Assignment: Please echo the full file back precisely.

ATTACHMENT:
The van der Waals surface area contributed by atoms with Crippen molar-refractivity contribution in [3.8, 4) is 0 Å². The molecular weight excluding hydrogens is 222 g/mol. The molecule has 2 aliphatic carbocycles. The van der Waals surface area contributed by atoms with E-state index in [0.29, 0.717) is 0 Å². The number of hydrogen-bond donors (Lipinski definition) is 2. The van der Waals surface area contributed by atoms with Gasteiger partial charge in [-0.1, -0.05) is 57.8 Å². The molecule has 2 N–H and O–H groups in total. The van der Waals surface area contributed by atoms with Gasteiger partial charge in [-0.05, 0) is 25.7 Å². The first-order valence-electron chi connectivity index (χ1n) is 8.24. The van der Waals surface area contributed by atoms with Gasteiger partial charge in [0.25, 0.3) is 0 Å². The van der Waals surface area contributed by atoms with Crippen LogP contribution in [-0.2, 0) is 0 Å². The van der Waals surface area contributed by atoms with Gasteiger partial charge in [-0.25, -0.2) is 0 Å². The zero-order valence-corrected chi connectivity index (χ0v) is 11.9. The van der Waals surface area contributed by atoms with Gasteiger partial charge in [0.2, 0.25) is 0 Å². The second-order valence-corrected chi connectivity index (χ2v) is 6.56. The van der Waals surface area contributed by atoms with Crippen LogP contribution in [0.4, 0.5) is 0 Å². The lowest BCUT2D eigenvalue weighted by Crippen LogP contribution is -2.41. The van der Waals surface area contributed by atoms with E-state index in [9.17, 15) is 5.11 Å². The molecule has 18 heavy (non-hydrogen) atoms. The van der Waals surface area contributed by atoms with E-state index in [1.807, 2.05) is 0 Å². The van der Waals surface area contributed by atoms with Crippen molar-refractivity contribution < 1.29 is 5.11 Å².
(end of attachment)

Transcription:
The van der Waals surface area contributed by atoms with Crippen molar-refractivity contribution in [3.8, 4) is 0 Å². The molecular weight excluding hydrogens is 222 g/mol. The molecule has 2 aliphatic carbocycles. The van der Waals surface area contributed by atoms with E-state index in [0.29, 0.717) is 0 Å². The number of hydrogen-bond donors (Lipinski definition) is 2. The van der Waals surface area contributed by atoms with Gasteiger partial charge in [-0.1, -0.05) is 57.8 Å². The molecule has 2 N–H and O–H groups in total. The van der Waals surface area contributed by atoms with Gasteiger partial charge in [-0.05, 0) is 25.7 Å². The first-order valence-electron chi connectivity index (χ1n) is 8.24. The van der Waals surface area contributed by atoms with Gasteiger partial charge in [0.25, 0.3) is 0 Å². The van der Waals surface area contributed by atoms with Crippen LogP contribution in [-0.2, 0) is 0 Å². The van der Waals surface area contributed by atoms with Gasteiger partial charge in [-0.25, -0.2) is 0 Å². The zero-order valence-corrected chi connectivity index (χ0v) is 11.9. The van der Waals surface area contributed by atoms with Gasteiger partial charge in [0.2, 0.25) is 0 Å². The second-order valence-corrected chi connectivity index (χ2v) is 6.56. The van der Waals surface area contributed by atoms with Crippen LogP contribution in [0.4, 0.5) is 0 Å². The lowest BCUT2D eigenvalue weighted by Crippen LogP contribution is -2.41. The van der Waals surface area contributed by atoms with E-state index in [9.17, 15) is 5.11 Å². The molecule has 18 heavy (non-hydrogen) atoms. The van der Waals surface area contributed by atoms with E-state index in [1.807, 2.05) is 0 Å². The van der Waals surface area contributed by atoms with Crippen molar-refractivity contribution < 1.29 is 5.11 Å².